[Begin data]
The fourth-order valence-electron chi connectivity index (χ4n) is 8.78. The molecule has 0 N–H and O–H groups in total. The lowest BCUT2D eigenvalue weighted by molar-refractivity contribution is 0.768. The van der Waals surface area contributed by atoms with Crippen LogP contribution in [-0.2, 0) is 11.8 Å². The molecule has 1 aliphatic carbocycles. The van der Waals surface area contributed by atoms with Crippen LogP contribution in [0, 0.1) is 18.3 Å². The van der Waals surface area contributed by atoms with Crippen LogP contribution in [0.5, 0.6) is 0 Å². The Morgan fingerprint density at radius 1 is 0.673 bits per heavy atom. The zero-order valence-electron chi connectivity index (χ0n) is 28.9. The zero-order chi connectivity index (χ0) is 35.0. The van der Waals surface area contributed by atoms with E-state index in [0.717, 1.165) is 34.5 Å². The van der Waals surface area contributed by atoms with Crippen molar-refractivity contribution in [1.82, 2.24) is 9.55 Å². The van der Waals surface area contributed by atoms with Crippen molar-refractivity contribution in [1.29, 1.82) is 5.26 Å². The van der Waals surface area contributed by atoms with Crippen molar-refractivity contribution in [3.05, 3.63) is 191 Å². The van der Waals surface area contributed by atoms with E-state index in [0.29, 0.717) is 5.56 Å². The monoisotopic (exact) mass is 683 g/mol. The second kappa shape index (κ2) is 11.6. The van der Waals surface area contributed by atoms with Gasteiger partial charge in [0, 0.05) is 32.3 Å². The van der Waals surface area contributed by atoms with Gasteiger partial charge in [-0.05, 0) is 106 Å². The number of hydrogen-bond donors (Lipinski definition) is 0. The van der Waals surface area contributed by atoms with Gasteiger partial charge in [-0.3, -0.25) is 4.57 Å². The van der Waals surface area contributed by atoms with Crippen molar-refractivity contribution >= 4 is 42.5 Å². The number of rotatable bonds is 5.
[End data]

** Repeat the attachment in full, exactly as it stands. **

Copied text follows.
The fourth-order valence-electron chi connectivity index (χ4n) is 8.78. The molecule has 0 N–H and O–H groups in total. The lowest BCUT2D eigenvalue weighted by molar-refractivity contribution is 0.768. The van der Waals surface area contributed by atoms with Crippen LogP contribution in [-0.2, 0) is 11.8 Å². The molecule has 1 aliphatic carbocycles. The van der Waals surface area contributed by atoms with Crippen LogP contribution in [0, 0.1) is 18.3 Å². The van der Waals surface area contributed by atoms with Crippen LogP contribution in [0.5, 0.6) is 0 Å². The Morgan fingerprint density at radius 1 is 0.673 bits per heavy atom. The zero-order valence-electron chi connectivity index (χ0n) is 28.9. The zero-order chi connectivity index (χ0) is 35.0. The van der Waals surface area contributed by atoms with E-state index in [0.717, 1.165) is 34.5 Å². The van der Waals surface area contributed by atoms with Crippen molar-refractivity contribution in [1.82, 2.24) is 9.55 Å². The van der Waals surface area contributed by atoms with Crippen molar-refractivity contribution in [1.29, 1.82) is 5.26 Å². The van der Waals surface area contributed by atoms with Crippen molar-refractivity contribution in [3.05, 3.63) is 191 Å². The van der Waals surface area contributed by atoms with E-state index in [0.29, 0.717) is 5.56 Å². The monoisotopic (exact) mass is 683 g/mol. The second kappa shape index (κ2) is 11.6. The van der Waals surface area contributed by atoms with Gasteiger partial charge in [0, 0.05) is 32.3 Å². The van der Waals surface area contributed by atoms with Gasteiger partial charge in [-0.05, 0) is 106 Å². The number of hydrogen-bond donors (Lipinski definition) is 0. The van der Waals surface area contributed by atoms with Gasteiger partial charge in [-0.3, -0.25) is 4.57 Å². The van der Waals surface area contributed by atoms with Crippen molar-refractivity contribution >= 4 is 42.5 Å². The number of rotatable bonds is 5.